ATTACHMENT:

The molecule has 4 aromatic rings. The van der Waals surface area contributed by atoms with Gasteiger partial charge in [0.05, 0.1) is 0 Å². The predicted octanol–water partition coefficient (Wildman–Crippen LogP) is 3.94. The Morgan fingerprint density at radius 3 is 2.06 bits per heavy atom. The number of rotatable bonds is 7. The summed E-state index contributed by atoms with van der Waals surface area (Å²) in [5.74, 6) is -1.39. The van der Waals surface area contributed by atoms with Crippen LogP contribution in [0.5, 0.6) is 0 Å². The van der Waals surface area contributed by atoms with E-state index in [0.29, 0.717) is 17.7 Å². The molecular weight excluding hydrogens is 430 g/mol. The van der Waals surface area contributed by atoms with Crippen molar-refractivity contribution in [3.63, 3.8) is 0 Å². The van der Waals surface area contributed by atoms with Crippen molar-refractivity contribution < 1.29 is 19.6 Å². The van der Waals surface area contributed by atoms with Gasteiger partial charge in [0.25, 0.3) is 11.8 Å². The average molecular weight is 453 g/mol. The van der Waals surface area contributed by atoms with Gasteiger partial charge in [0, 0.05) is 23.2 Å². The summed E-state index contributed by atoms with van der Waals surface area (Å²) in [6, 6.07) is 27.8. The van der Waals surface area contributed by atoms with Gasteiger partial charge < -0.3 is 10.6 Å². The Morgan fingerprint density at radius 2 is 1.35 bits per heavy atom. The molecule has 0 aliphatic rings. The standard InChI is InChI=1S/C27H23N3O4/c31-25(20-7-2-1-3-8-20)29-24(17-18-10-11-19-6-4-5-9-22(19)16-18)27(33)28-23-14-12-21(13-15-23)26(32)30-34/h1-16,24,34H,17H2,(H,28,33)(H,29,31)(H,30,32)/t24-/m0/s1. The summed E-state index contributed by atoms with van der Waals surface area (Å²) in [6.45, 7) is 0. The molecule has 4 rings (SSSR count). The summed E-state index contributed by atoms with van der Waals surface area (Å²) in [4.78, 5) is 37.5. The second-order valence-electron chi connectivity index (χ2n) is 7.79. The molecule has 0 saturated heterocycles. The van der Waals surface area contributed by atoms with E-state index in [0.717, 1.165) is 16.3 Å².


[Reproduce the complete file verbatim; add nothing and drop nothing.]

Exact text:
The molecule has 4 aromatic rings. The van der Waals surface area contributed by atoms with Gasteiger partial charge in [0.05, 0.1) is 0 Å². The predicted octanol–water partition coefficient (Wildman–Crippen LogP) is 3.94. The Morgan fingerprint density at radius 3 is 2.06 bits per heavy atom. The number of rotatable bonds is 7. The summed E-state index contributed by atoms with van der Waals surface area (Å²) in [5.74, 6) is -1.39. The van der Waals surface area contributed by atoms with Crippen LogP contribution in [0.5, 0.6) is 0 Å². The van der Waals surface area contributed by atoms with E-state index in [0.29, 0.717) is 17.7 Å². The molecular weight excluding hydrogens is 430 g/mol. The van der Waals surface area contributed by atoms with Crippen molar-refractivity contribution in [3.63, 3.8) is 0 Å². The van der Waals surface area contributed by atoms with Crippen molar-refractivity contribution < 1.29 is 19.6 Å². The van der Waals surface area contributed by atoms with Gasteiger partial charge in [0.25, 0.3) is 11.8 Å². The average molecular weight is 453 g/mol. The van der Waals surface area contributed by atoms with Gasteiger partial charge in [0, 0.05) is 23.2 Å². The summed E-state index contributed by atoms with van der Waals surface area (Å²) in [6, 6.07) is 27.8. The van der Waals surface area contributed by atoms with Gasteiger partial charge < -0.3 is 10.6 Å². The Morgan fingerprint density at radius 2 is 1.35 bits per heavy atom. The molecule has 0 aliphatic rings. The standard InChI is InChI=1S/C27H23N3O4/c31-25(20-7-2-1-3-8-20)29-24(17-18-10-11-19-6-4-5-9-22(19)16-18)27(33)28-23-14-12-21(13-15-23)26(32)30-34/h1-16,24,34H,17H2,(H,28,33)(H,29,31)(H,30,32)/t24-/m0/s1. The summed E-state index contributed by atoms with van der Waals surface area (Å²) in [6.45, 7) is 0. The molecule has 4 rings (SSSR count). The summed E-state index contributed by atoms with van der Waals surface area (Å²) in [4.78, 5) is 37.5. The second-order valence-electron chi connectivity index (χ2n) is 7.79. The molecule has 0 saturated heterocycles. The van der Waals surface area contributed by atoms with E-state index in [0.717, 1.165) is 16.3 Å².